The Caché Python binding provides a simple, direct way to manipulate Caché objects from within a Python application. It allows Python programs to establish a connection to a database on Caché, create and open objects in the database, manipulate object properties, save objects, run methods on objects, and run queries. All Caché datatypes are supported.
The Python binding offers complete support for object database persistence, including concurrency and transaction control. In addition, there is a sophisticated data caching scheme to minimize network traffic when the Caché server and the Python applications are located on separate machines.
This document assumes a prior understanding of Python and the standard Python modules. Caché does not include a Python interpreter or development environment.
The Caché Python binding gives Python applications a way to interoperate with objects contained within a Caché server. The Python binding consists of the following components:
The Caché Object Server
a high performance server process that manages communication between Python clients and a Caché database server. It communicates using standard networking protocols (TCP/IP), and can run on any platform supported by Caché. The Caché Object Server is used by all Caché language bindings, including Python, Perl, C++, Java, JDBC, and ODBC.
The basic mechanism works as follows:
You define one or more classes within Caché. These classes can represent persistent objects stored within the Caché database or transient objects that run within a Caché server.
At runtime, your Python application connects to a Caché server. It can then access instances of objects within the Caché server. Caché automatically manages all communications as well as client-side data caching. The runtime architecture consists of the following:
A Caché database server (or servers).
A Python application. At runtime, the Python application connects to Caché using either an object connection interface or a standard ODBC interface. All communications between the Python application and the Caché server use the TCP/IP protocol.
Here are examples of a few basic functions that make up the core of the Python binding:
conn = intersys.pythonbind.connection()
database = intersys.pythonbind.database(conn)
is your logical connection to the namespace specified in url
person = database.openid("Sample.Person",str(id),-1,-1)
person = database.create_new("Sample.Person", None)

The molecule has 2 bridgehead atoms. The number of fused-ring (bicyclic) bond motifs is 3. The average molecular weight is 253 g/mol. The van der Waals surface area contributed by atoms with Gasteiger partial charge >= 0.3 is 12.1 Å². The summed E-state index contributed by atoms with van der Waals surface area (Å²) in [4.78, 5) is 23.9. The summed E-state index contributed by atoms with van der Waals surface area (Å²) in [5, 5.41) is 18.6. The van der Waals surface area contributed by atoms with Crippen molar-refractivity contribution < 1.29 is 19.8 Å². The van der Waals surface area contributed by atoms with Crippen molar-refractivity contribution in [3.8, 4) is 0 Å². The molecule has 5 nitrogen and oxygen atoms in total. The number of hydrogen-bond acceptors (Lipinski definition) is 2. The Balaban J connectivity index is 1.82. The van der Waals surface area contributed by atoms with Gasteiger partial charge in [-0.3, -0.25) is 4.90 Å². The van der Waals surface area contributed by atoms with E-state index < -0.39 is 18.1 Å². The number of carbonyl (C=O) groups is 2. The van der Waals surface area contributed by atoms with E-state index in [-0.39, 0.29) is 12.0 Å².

person.set("Name","Doe, Joe A")
name = person.get("Name")
answer = person.run_obj_method("Addition",[17,20])
id = person.run_obj_method("%Id",)
sqlstring ="SELECT ID, Name, DOB, SSN \
FROM SAMPLE.PERSON \
WHERE Name %STARTSWITH ?"
query = intersys.pythonbind.query(database)
cols = query.fetch([None])
if len(cols) == 0: break
Caché provides client-side Python support through the intersys.pythonbind
module, which implements the connection and caching mechanisms required to communicate with a Caché server.
This module requires the following environment:
Python version 2.7 or Python 3.0+. For Windows, Intersystems supports only the ActiveState distribution, ActivePython© (www.activestate.com
A C++ compiler to generate the Python C extension. On Windows, you need Visual Studio .NET 2008 or higher (required by the ActiveState distribution). On UNIX®, you need GCC.
The bitness of both your Python distribution and your compiler must match the bitness of Caché: 64-bit systems require the 64-bit versions of Python and compiler, and 32-bit systems require the 32-bit versions of Python and compiler.
On RedHat Linux, the python-devel
package must be installed in order to compile the python sample.
Set up your environment variables to support C compilation and linking, as described in the following sections.
Make sure your path and environment is setup to run the Microsoft C/C++ compiler. Follow the Microsoft instructions. For example from the command line, run:
for 32-bit systems, or:
for 64-bit systems. These files set up the path and environment variables for using the Microsoft C/C++ compiler. Please read your Microsoft documentation to determine the location of these .bat
files, since the location varies depending on the version of Visual Studio you are using.
The following prompt is displayed:
enter directory where you installed Cache'
At the prompt, supply the location of <cachesys>
. For example:
The resulting lib and include paths will be displayed:
Do not run test programs from <cachesys>\dev\python
or the test program will not be able to find the pythonbind module. The python path is relative and you will pick up files from the intersys subdirectory instead.
Caché Server Configuration
Very little configuration is required to use a Python client with a Caché server. The Python sample programs provided with Caché should work with no change following a default Caché installation. This section describes the server settings that are relevant to Python and how to change them.
Every Python client that wishes to connect to a Caché server needs the following information:
By default, the Python sample programs use the following connection information:
Check the following points if you have any problems:
The standard Caché installation contains a set of sample programs that demonstrate the use of the Caché Python binding. These samples are located in:
The following sample programs are provided:
All of these applications use classes from the Sample
package in the SAMPLES
namespace (accessible in Atelier).
The sample programs are controlled by various switches that can be entered as arguments to the program on the command line. A default value is supplied if you don't enter an argument.
For example, CPTest2.py
accepts the following optional arguments:
argument would be specified as follows:
python CPTest2.py -user _MYUSERNAME
python CPTest7.py -query A
This query will list all Sample.Person
records containing names that start with the letter A.
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